This recently randomised clinical trial published in the prestigious Journal of the American Medical Association, Effect of Low-Fat vs Low-Carbohydrate Diet on 12-Month Weight Loss in Overweight Adults and the Association With Genotype Pattern or Insulin Secretion: The DIETFITS Randomized Clinical Trial, looked to answer the million dollar question: is low-carb or low-fat better for weight loss given particular participant characteristics? These characteristics were measured via certain genetic variations (SNPs in genes PPARG, ADRB2, and FABP2) that predispose an individual toward carbohydrate or fat metabolism, and also via insulin levels 30 minutes after a glucose challenge as a measure of insulin resistance. Pretty robust study design, in my opinion.
The study was completed by 609 participants, a very good number. When I saw participants were instructed to eat 20g per day of either fat or carbohydrate for the first 8 weeks I was excited (finally a hardcore study, not another lowish-carb/fat one). However, participants were also instructed to add fat/carbs at a rate of 5-15g per day per week until reaching a level they believed sustainable. This translated to 96.6g (at 3 months) to 132.4g (at 12 months) carbs per day for the low-carb group and 42.0g (at 3 months) to 57.3g (at 12 months) fat per day for the low-fat group.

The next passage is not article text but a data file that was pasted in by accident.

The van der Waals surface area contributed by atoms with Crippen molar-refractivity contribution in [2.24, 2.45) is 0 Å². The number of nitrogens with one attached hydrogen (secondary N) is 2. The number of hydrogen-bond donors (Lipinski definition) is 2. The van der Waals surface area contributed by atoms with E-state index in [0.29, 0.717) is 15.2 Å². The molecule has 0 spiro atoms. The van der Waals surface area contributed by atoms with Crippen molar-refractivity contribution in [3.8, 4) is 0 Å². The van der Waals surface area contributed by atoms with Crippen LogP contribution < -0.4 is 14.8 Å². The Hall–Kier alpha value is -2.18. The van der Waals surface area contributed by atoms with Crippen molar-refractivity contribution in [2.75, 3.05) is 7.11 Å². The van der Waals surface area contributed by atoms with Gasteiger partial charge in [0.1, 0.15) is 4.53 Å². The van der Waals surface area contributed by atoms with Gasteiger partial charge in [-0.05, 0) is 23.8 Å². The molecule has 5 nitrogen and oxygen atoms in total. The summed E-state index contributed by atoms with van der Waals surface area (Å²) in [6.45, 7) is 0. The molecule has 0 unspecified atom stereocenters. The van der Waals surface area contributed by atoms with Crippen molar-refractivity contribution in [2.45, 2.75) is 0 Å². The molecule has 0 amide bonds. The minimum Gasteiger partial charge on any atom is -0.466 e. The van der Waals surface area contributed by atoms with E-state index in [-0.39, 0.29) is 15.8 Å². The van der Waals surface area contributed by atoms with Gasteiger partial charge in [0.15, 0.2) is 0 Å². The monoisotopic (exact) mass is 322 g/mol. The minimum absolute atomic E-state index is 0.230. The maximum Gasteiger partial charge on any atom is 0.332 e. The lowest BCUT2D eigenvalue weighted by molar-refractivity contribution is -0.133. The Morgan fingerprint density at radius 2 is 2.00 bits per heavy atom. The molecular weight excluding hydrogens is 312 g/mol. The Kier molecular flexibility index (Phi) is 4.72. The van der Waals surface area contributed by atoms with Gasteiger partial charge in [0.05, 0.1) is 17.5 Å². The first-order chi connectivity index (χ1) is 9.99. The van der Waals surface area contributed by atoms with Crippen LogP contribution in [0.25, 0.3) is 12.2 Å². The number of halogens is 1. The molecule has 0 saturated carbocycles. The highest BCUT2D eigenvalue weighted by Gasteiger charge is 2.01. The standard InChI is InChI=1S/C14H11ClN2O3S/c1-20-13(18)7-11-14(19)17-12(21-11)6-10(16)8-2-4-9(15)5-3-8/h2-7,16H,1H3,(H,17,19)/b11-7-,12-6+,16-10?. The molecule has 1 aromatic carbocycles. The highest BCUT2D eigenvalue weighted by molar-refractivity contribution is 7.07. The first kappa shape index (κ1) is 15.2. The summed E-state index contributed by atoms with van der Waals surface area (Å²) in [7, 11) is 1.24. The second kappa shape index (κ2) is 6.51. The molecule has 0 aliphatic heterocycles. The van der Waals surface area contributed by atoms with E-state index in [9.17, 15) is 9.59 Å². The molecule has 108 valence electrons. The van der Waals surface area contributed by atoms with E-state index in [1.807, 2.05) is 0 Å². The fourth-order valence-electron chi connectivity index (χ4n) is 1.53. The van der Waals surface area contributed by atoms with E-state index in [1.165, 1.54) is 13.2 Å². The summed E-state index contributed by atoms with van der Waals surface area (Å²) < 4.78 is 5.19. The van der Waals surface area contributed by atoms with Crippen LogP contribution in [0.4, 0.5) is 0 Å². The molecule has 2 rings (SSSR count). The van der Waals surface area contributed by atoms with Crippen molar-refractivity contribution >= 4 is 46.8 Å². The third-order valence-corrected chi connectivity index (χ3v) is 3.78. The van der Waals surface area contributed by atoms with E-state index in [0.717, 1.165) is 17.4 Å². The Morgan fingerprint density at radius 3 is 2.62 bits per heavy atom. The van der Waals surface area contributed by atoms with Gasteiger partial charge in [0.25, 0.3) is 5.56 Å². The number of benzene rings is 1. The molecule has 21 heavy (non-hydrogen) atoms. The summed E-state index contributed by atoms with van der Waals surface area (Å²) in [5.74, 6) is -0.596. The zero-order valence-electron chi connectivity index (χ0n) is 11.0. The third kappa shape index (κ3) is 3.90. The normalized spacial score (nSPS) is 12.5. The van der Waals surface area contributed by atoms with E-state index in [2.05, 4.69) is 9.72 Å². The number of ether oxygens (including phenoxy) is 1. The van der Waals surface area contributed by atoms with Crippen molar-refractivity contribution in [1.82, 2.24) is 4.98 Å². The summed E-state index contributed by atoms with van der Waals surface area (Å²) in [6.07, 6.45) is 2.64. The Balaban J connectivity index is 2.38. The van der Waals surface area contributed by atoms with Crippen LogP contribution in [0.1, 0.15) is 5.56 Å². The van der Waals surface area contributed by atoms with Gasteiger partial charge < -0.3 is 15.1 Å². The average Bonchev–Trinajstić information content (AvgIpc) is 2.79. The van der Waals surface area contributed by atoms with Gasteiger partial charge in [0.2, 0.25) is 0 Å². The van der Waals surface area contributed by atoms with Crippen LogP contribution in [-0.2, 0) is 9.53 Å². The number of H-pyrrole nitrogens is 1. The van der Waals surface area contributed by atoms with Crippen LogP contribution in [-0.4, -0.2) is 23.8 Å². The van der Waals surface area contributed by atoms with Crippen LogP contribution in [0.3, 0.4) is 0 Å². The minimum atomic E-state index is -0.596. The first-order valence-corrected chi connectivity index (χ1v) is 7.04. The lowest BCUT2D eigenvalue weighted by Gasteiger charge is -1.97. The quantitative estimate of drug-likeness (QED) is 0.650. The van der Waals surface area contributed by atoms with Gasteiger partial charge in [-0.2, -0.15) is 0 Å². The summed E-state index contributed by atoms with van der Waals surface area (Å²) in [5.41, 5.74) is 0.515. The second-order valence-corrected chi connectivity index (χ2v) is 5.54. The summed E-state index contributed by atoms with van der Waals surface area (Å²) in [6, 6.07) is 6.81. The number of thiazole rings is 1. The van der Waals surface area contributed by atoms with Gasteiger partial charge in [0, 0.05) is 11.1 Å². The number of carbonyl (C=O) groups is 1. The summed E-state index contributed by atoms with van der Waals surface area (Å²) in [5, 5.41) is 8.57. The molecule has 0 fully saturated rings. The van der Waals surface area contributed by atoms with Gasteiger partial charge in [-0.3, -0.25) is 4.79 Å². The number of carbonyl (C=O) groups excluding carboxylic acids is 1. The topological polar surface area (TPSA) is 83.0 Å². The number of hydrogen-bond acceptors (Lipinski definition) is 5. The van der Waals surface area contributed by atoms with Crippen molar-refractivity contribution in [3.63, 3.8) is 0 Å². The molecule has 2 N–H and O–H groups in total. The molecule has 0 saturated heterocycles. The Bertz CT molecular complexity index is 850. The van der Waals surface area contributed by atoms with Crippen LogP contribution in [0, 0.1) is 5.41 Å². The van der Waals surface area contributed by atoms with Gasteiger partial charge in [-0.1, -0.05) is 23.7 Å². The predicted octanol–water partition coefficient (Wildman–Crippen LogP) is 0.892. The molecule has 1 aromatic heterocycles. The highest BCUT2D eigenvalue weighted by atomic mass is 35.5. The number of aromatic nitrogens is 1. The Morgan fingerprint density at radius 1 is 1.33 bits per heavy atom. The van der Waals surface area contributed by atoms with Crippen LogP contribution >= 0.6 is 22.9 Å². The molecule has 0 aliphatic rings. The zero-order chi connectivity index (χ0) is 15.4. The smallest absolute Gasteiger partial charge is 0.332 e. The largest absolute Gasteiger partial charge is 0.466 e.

Participants were also instructed to eat a mostly unprocessed diet, which translated to a lowering of added sugars for both groups. Still, the low-fat group ended up consuming an average of 33.1g of added sugars per day, and the low-carb group 22.8g per day. This equals approx. 6-8 teaspoons added sugar per day. Food for thought.
This being a randomised clinical trial, there were people with both carbohydrate and fat-favouring metabolisms in both groups and also with different insulin levels. The study found that the weight loss was roughly the same in both groups, meaning the individual characteristics played no role in whether the diets were effective or not. Meaning the measured genes and insulin test are not reliable predictors of whether low-fat or low-carb would be the right fit for a person.
One interesting secondary measure was blood lipid levels. The low-fat group lowered LDL-cholesterol the most and the low-carb group lowered triglycerides the most. Perhaps current levels and genetic predisposition toward high LDL-cholesterol or high triglycerides are better indicators of which approach is best for an individual.
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